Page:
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"Stealthy horsemen that grow in strength as they grow in number."

In-game description

The Tashunke Prowler is a melee heavy cavalry in Age of Empires III: The WarChiefs that is unique to the Sioux and can be trained at the Corral once the Fortress Age is reached. It is a stealthy cavalry unit that become stronger in large groups.

Overview Edit

The Tashunke Prowler is unique in that for every other Tashunke Prowlers in a radius of 20 around them, it gains +5% hit points and +10% attack, which is cumulative with each other. It is also the only cavalry unit that has stealth ability (except the Sioux War Chief with the Center of Power Home City Card).

Effective against Artillery and light infantry, they are trained at the Corral from the Fortress Age. They deal Area of Effect damage and are effective massed in later Ages but are relatively weaker since they lack direct upgrades (for example, Champion). They have a build limit of 12.

Further statistics Edit

As the Tashunke Prowler can only be trained by the Sioux, only improvements available to them (including native improvements) are listed here.

Unit strengths and weaknesses
Strong vs. Ranged infantry, light infantry, artillery
Weak vs. Heavy infantry, light cavalry
Improvements
Hit points Horsemanship Horsemanship (+10%)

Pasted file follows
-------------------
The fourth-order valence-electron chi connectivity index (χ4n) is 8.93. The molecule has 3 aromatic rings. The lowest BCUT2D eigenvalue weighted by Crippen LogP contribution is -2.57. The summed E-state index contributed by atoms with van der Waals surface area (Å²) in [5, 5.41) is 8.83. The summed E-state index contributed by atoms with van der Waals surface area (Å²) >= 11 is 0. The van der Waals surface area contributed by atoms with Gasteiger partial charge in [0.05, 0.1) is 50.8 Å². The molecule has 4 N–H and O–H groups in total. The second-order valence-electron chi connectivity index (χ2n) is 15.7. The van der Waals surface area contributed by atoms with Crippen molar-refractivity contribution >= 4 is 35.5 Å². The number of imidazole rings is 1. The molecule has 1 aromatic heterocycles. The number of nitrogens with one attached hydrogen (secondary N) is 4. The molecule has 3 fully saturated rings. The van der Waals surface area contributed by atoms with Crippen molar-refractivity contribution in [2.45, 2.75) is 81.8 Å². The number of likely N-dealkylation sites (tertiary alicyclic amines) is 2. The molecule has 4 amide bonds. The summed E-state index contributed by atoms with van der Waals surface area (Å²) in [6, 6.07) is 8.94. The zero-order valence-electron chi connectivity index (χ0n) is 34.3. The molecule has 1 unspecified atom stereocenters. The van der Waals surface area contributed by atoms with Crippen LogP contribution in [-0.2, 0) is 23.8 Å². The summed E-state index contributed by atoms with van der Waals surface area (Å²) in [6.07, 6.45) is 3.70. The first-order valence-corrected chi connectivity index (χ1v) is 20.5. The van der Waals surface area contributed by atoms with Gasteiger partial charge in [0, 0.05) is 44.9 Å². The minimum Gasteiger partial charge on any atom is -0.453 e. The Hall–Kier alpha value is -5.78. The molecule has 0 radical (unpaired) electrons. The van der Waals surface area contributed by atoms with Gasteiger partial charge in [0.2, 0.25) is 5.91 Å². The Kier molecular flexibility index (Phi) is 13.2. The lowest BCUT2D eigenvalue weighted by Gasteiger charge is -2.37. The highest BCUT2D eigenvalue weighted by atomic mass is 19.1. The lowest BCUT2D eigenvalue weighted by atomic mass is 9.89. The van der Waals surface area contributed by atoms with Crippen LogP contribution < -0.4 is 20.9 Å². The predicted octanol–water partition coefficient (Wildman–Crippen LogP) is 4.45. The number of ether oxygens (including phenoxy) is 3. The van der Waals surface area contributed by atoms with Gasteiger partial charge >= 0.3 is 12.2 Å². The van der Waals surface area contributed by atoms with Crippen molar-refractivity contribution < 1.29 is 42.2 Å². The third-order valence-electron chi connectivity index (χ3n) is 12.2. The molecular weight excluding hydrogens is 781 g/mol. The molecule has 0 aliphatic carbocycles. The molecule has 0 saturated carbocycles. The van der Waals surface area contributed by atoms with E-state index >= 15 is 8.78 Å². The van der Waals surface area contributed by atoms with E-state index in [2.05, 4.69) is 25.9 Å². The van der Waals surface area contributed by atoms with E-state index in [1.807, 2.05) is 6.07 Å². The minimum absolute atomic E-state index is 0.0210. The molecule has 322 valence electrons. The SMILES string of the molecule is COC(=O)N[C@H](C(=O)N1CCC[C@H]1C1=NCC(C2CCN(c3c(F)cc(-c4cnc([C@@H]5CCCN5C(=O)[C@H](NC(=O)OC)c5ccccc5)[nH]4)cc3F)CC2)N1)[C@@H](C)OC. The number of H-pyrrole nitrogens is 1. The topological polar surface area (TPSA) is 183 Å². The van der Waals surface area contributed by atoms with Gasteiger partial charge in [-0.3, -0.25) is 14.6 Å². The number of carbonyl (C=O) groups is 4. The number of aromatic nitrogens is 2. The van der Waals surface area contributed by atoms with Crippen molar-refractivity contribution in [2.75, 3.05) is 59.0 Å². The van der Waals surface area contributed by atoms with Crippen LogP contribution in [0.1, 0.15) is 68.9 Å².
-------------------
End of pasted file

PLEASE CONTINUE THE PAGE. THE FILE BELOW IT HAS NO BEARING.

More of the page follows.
Cavalry Cuirass Cavalry Cuirass (+10%)
Comanche Horse Breeding Comanche Horse Breeding (+10%)
Cree Tanning Cree Tanning (+5%)
Navajo Weaving Navajo Weaving (+5%)
Attack Bonepipe Armor Bonepipe Armor (+1.0x multiplier vs. artillery)
Pillage Pillage (+25% siege attack)
Yoga Yoga (+5%)
Speed Comanche Mustangs Comanche Mustangs (+10%)
Apache Endurance Apache Endurance (+5%)
Creation speed Cheyenne Horse Trading Cheyenne Horse Trading (-25%)
Inca Chaquis Messengers Incan Chasquis Messengers (-25%)
Train cost Mapuche Ad-mapu Mapuche Ad-mapu (-10% coin cost)

Home City Cards Edit

As the Tashunke Prowler is exclusive to the Sioux, only other civilizations' TEAM cards that affects them are listed here.

Trivia Edit

  • The unit's name is an anglicization of Tȟašúŋke, which means "horse" in the Lakota language.

History Edit

"The primary means for a Plains warrior to gain glory on the battlefield involved acts of courage in battle - such as killing enemies, stealing horses, or taking weapons - which won prestige and enabled an individual to rise above fellow tribesmen as a warrior and leader.

For some groups, the highest honor of all was given to those warriors who managed to get close enough to touch an enemy and escape without killing him - a practice known as counting coup ("coup" is a French word meaning "blow"). A warrior could make contact with his hand, a weapon such as a club, spear, or bow, or even a specially crafted coup stick.
"

Gallery Edit

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